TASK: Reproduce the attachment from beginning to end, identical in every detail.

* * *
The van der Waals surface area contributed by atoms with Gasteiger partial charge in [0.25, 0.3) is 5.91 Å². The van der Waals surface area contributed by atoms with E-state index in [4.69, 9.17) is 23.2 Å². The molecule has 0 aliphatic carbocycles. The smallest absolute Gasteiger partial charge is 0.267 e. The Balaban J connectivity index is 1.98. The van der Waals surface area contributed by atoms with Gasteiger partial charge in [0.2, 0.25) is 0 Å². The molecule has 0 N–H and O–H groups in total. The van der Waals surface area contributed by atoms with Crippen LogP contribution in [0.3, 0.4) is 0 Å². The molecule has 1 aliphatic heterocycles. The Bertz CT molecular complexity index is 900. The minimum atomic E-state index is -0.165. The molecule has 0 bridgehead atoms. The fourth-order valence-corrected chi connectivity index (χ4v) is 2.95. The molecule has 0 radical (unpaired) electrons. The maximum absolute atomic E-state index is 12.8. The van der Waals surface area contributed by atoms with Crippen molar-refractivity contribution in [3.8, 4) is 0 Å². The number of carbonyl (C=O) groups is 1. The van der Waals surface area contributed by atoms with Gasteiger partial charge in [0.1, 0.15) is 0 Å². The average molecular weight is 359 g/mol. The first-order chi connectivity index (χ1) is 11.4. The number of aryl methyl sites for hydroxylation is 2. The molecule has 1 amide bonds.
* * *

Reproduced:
The van der Waals surface area contributed by atoms with Gasteiger partial charge in [0.25, 0.3) is 5.91 Å². The van der Waals surface area contributed by atoms with E-state index in [4.69, 9.17) is 23.2 Å². The molecule has 0 aliphatic carbocycles. The smallest absolute Gasteiger partial charge is 0.267 e. The Balaban J connectivity index is 1.98. The van der Waals surface area contributed by atoms with Gasteiger partial charge in [0.2, 0.25) is 0 Å². The molecule has 0 N–H and O–H groups in total. The van der Waals surface area contributed by atoms with Crippen LogP contribution in [0.3, 0.4) is 0 Å². The molecule has 1 aliphatic heterocycles. The Bertz CT molecular complexity index is 900. The minimum atomic E-state index is -0.165. The molecule has 0 bridgehead atoms. The fourth-order valence-corrected chi connectivity index (χ4v) is 2.95. The molecule has 0 radical (unpaired) electrons. The maximum absolute atomic E-state index is 12.8. The van der Waals surface area contributed by atoms with Crippen molar-refractivity contribution in [3.8, 4) is 0 Å². The number of carbonyl (C=O) groups is 1. The van der Waals surface area contributed by atoms with Gasteiger partial charge in [0.1, 0.15) is 0 Å². The average molecular weight is 359 g/mol. The first-order chi connectivity index (χ1) is 11.4. The number of aryl methyl sites for hydroxylation is 2. The molecule has 1 amide bonds.